The Polar Express
Bearing an uncanny resemblance to Chris Van Allsburg's original
storybook, “The Polar Express,” also generates
a new liveliness and magic that kids will love and enchant
film, which reunites Tom Hanks with director Robert Zemeckis
(“Forrest Gump”), is a
technical landmark. It is the first feature shot in cutting-edge
performance capture technology. The technique, which attaches
sensors to actors' faces and bodies and records their movements,
which are then animated, has its shortcomings. The eyes in
the characters' faces are not especially convincing. It's a
quibble. The digital animation allows for beautiful vistas
and stunning action sequences that could never be done with
live actors. The technology permits Hanks to play five of the
major roles, including Hero Boy.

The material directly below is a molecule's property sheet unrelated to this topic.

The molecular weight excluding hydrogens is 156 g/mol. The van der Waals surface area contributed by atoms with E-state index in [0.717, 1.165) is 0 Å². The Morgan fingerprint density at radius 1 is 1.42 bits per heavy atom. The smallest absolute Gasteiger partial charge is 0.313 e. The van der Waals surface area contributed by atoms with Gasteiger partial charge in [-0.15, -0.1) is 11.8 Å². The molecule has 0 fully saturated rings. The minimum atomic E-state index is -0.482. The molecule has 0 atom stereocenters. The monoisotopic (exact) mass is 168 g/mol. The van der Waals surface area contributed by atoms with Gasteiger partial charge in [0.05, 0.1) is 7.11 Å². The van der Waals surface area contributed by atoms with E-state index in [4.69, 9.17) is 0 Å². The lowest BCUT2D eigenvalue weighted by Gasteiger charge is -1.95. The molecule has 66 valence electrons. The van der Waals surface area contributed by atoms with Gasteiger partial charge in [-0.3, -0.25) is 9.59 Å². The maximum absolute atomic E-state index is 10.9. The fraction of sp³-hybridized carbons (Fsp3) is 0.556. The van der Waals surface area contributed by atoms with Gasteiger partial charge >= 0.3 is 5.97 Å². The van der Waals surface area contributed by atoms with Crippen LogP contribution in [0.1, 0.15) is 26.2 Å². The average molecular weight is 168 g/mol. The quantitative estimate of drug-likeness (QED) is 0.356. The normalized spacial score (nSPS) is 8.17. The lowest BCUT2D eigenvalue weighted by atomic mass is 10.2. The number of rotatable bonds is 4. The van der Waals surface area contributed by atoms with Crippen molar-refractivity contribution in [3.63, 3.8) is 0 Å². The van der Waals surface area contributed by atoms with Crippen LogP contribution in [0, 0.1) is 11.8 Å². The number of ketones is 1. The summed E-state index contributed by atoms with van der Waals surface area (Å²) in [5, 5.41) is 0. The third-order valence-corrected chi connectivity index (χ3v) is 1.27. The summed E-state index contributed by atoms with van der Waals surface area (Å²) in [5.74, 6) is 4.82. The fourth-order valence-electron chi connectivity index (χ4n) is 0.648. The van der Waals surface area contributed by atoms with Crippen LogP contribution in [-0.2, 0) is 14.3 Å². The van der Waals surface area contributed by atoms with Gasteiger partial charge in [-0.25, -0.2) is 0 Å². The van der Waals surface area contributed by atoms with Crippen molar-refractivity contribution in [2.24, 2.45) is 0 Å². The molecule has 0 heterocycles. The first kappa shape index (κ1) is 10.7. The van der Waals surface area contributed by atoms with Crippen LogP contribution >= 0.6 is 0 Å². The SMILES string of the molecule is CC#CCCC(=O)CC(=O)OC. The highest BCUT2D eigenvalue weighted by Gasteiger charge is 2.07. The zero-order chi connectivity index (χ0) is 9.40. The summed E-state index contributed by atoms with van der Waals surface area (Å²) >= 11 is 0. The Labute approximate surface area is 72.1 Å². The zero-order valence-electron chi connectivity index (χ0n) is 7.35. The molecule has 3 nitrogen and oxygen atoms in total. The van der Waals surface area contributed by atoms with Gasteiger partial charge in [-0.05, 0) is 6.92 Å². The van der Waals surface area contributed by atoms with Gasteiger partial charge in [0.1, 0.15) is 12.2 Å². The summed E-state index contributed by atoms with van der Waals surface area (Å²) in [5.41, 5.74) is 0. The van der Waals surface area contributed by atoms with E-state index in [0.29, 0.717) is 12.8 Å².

Despite its state-of-the-art
technology, the story itself is simple. A small boy has doubts
about Santa Claus' existence and he noses around the house,
feeling his parents are trying to make him believe in the
chubby guy. At midnight of Christmas Day, the boy is stirred
from his sleep by the roar of a train coming to halt in front
of his house and conductor asks if he is coming aboard. Destination?
The North Pole.
The boy hops aboard in his PJs and slippers. He meets other children, Hero Girl
(Nona Gaye). Know-it-All Boy (Eddie Deezen) and Lonely Boy (Peter Scolari). They
enjoy hot chocolate served by tap dancing waiters. When Hero Boy train-surfs
to retrieve Hero Girl's lost ticket, he also meets a hobo (Hanks) on the top
of the train. Once at the Pole, he sees Santa give out his first gift.
The lost ticket sequence is one of the most poetic and memorable sequences
in the movie, involving golden ticket swirling in the wind, chased by wolves
and swept aloft by an eagle. There's an exciting moment when the train skids
across an icy expanse and turns into a roller coaster. The kids' shared experiences
on board and the mysterious kind conductor, who punches messages in their tickets,
plus their experiences at the North Pole with Santa are an engaging story.
(100 minutes, G, animated).#